The American Academy of Pediatric Dentistry (AAPD) advises that kids and teens have regular dental checkups every six months, including a basic exam, fluoride treatment, cleaning, and x-rays. However, many parents may not be aware of how a kids pediatric dentist differs from a family dentist. This can lead to some confusion when choosing the dentist that is best for your child. Thankfully, the differences aren’t confusing, and to help make it easier, here is what you need to know.

Educational Differences

With regard to understanding the differences between pediatric and family dentists, it’s important to take their training into account. A family dentist, for instance, serves both children and adults, and their general training usually involves graduation from an accredited dental school.

Pediatric dentists, on the other hand, can be considered specialists, as opposed to general dental practitioners. This means that they have completed additional training after graduating from a dental program. Typically, this involves a two-year residency where they learn more about advanced diagnostics and surgical procedures, as well as child development and psychology, caring for special needs, and child-related pharmacology. This makes them more equipped to take care of the dental needs of children, and usually, that is the only age group that they will accept as patients.

Child Specialists

While family dentists can be great with kids, it’s not their specialization. Pediatric dentists understand how to interact with children to make them feel as comfortable as possible. Along with this, they are trained to handle child-specific problems. They understand how to work with teeth and jaws that are still developing and can be more likely to spot developmental problems before they fully present themselves.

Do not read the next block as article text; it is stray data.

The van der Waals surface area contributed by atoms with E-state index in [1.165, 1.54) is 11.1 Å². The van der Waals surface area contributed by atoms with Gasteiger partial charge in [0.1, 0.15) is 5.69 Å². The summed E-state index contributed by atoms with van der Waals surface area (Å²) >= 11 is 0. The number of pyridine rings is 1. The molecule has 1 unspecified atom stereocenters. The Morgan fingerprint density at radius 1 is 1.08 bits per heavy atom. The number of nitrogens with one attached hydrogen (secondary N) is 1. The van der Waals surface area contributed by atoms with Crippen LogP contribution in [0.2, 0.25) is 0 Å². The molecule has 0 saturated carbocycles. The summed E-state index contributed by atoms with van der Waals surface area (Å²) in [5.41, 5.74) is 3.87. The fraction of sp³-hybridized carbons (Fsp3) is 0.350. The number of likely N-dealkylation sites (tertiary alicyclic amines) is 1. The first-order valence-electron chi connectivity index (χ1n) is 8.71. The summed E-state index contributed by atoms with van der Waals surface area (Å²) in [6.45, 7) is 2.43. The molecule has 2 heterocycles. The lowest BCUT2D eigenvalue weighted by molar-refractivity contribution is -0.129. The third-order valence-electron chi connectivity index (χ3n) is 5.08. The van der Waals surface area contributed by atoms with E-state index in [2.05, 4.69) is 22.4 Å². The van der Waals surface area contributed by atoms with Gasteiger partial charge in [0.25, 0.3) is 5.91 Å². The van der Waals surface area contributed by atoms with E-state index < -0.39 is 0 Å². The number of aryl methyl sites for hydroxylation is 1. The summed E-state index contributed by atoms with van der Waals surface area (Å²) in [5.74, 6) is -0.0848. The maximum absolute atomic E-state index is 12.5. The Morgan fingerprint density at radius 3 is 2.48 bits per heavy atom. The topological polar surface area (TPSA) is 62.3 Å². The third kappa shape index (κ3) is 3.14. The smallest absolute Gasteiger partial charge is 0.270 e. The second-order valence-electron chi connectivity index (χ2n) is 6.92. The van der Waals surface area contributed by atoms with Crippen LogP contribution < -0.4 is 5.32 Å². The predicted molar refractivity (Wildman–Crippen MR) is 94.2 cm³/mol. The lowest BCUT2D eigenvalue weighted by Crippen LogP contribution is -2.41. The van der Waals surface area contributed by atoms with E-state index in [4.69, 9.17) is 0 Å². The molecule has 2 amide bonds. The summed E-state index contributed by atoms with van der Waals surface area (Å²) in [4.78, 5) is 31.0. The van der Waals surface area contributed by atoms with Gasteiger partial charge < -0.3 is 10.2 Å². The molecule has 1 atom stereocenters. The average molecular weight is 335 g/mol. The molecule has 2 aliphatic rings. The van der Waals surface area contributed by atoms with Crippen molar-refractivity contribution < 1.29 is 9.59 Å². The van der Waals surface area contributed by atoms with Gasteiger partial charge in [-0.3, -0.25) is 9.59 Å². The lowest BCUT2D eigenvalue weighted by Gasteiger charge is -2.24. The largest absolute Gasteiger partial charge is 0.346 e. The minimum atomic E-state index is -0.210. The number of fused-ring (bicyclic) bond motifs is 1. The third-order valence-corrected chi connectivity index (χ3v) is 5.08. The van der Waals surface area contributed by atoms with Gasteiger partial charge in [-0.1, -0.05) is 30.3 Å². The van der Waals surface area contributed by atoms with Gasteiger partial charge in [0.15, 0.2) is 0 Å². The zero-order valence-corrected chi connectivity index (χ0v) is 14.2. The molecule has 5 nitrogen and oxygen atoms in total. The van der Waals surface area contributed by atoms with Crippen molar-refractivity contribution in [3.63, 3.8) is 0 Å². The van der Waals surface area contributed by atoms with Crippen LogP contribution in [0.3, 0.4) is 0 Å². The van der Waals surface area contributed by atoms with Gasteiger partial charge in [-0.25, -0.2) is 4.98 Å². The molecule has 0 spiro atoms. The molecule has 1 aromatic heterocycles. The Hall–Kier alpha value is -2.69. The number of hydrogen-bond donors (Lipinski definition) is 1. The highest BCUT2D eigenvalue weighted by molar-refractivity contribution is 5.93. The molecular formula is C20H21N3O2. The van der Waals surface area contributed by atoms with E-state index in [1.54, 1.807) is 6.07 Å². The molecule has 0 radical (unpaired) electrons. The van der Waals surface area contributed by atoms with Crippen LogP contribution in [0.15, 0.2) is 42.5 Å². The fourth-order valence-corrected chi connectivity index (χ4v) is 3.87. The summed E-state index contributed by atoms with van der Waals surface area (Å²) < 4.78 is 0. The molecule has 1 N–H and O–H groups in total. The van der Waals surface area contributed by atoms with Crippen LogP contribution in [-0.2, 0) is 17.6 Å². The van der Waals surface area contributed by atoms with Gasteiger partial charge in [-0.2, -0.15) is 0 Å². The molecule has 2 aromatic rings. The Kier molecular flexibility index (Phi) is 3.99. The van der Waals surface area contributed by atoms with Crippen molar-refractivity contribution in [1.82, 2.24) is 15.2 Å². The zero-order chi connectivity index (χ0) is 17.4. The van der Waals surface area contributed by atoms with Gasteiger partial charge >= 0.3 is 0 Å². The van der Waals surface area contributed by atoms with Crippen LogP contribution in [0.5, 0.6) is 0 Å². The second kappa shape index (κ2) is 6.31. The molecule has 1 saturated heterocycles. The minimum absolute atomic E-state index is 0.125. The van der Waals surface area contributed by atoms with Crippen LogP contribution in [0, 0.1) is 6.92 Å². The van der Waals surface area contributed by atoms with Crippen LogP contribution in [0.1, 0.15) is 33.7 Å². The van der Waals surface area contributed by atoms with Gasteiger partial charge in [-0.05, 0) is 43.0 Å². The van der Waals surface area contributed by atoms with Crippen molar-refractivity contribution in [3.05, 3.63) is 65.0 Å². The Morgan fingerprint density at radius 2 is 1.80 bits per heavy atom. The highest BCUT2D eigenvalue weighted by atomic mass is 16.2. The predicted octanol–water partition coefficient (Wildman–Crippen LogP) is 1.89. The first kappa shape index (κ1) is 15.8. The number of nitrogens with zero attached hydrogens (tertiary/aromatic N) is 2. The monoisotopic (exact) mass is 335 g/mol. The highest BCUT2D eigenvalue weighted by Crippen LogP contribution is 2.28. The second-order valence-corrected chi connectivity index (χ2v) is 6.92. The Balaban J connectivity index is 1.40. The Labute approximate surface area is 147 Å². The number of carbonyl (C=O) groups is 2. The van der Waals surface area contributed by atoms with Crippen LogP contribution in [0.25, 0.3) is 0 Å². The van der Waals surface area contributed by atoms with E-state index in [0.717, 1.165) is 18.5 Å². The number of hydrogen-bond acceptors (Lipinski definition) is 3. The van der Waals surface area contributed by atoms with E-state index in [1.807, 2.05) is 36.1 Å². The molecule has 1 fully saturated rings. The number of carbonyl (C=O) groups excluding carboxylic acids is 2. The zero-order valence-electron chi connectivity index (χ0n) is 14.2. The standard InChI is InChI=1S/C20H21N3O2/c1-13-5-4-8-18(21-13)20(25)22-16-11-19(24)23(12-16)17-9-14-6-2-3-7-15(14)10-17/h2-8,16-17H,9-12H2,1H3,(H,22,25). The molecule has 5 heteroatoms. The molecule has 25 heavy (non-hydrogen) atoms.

Office Differences

When you walk into the office of a family dentist that serves both adults and children, you’ll often find it more geared towards older patients. In contrast, a kids pediatric dentist office will be designed better to meet the needs of younger patients. This can include play areas to keep them occupied before the appointment, TVs with kid-appropriate movies and shows, and stuffed animals that kids can hold while having an exam. Little touches like this can go a long way towards easing a child’s nerves and making them more comfortable during their visits.

If your child hasn’t been to a six-month checkup this year, consider finding a kids pediatric dentist in your area and setting up a consultation. You can take your child with you so that they can meet their new dentist ahead of time and get to know more about what to expect. This can help them feel more at ease, and less nervous about their next appointment.